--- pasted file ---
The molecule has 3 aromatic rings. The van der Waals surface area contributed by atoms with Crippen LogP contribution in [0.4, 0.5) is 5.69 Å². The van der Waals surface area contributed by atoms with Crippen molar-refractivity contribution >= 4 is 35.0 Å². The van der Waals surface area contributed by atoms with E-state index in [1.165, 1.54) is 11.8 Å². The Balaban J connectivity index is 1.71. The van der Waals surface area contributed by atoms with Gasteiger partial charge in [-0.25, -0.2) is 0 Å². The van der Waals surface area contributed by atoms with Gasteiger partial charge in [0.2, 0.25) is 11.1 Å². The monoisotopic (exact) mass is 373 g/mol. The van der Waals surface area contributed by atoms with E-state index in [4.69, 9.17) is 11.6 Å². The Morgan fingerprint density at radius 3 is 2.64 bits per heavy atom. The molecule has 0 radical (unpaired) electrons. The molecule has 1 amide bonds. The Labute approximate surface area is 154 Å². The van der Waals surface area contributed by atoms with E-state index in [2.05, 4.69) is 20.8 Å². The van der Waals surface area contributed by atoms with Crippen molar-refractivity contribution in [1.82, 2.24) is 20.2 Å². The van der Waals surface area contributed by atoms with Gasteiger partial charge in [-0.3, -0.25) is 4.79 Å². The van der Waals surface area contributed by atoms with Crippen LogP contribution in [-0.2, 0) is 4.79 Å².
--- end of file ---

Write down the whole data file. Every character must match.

The molecule has 3 aromatic rings. The van der Waals surface area contributed by atoms with Crippen LogP contribution in [0.4, 0.5) is 5.69 Å². The van der Waals surface area contributed by atoms with Crippen molar-refractivity contribution >= 4 is 35.0 Å². The van der Waals surface area contributed by atoms with E-state index in [1.165, 1.54) is 11.8 Å². The Balaban J connectivity index is 1.71. The van der Waals surface area contributed by atoms with Gasteiger partial charge in [-0.25, -0.2) is 0 Å². The van der Waals surface area contributed by atoms with Gasteiger partial charge in [0.2, 0.25) is 11.1 Å². The monoisotopic (exact) mass is 373 g/mol. The van der Waals surface area contributed by atoms with E-state index in [4.69, 9.17) is 11.6 Å². The Morgan fingerprint density at radius 3 is 2.64 bits per heavy atom. The molecule has 0 radical (unpaired) electrons. The molecule has 1 amide bonds. The Labute approximate surface area is 154 Å². The van der Waals surface area contributed by atoms with E-state index in [2.05, 4.69) is 20.8 Å². The van der Waals surface area contributed by atoms with Crippen molar-refractivity contribution in [1.82, 2.24) is 20.2 Å². The van der Waals surface area contributed by atoms with Gasteiger partial charge in [-0.3, -0.25) is 4.79 Å². The van der Waals surface area contributed by atoms with Crippen LogP contribution in [-0.2, 0) is 4.79 Å².